You'll need to assign the user full access permissions recursively to the old profile folder. You'll also need to do the same for the registry hive (NTUSER.DAT) in the old profile. Then you'll need to edit the ProfileImagePath key as you've previously noted. To assign permissions to the profile folder: Log in as a user with administrative rights. ...


4

The per-user wallpaper setting is stored, in the registry, as a REG_SZ value named Wallpaper, under the key HKEY_CURRENT_USER\Control Panel\Desktop. If the user is logged in, or their hive is otherwise mounted, you would find the key under HKEY_USERS\User's SID. If the user is not logged in, you would need to mount their hive under HKEY_USERS first. User ...


4

i had the same problem. I have to set up a P.C. classroom for students with mandatory profiles without the use of an active directory domain server. I needed to setup and customize a LOCAL mandatory profile on a sample machine for replication. I wrote some notes to describe the working solution, in italian, below an attempt to translate it (i apologize for ...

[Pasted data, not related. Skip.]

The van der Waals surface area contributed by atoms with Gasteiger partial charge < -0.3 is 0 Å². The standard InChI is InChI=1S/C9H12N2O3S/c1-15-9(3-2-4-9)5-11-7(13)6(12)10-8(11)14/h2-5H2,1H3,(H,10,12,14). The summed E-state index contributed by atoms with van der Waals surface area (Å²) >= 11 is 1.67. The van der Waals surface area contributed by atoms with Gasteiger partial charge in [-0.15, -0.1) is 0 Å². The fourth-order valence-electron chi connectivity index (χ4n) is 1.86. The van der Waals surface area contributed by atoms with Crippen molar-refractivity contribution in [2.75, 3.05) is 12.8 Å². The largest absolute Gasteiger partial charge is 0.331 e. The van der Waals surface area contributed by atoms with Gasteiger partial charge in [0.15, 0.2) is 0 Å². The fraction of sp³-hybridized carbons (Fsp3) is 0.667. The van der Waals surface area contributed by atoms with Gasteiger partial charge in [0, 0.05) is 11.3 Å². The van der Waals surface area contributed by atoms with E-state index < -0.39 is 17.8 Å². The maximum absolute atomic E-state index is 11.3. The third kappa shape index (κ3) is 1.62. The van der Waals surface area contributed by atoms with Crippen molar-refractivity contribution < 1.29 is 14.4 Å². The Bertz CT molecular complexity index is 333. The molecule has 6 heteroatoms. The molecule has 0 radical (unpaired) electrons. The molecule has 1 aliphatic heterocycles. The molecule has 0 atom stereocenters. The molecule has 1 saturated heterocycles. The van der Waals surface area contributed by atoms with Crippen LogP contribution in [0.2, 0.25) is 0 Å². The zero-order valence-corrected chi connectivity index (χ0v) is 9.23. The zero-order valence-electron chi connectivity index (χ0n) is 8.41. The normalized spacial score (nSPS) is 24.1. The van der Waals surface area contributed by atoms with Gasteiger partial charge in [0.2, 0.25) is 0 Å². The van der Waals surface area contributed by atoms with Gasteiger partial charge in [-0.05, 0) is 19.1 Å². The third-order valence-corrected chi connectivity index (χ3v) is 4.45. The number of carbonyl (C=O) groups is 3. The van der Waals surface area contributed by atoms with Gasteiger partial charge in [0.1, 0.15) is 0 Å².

4

No, the profile format is different between Windows XP and Windows 7; you can't use a roaming profile between these two systems, even on a native Active Directory domain. More info here: http://technet.microsoft.com/en-us/library/cc766489(WS.10).aspx.


4

This seems like a pretty silly business requirement. But you're not here looking for opinions. So on to suggestions. The main problem is that you're essentially trying to give conditional access to the same set of windows domain users. There's really no good way to do what you want. A user either has permissions to a file share or they don't. Like you ...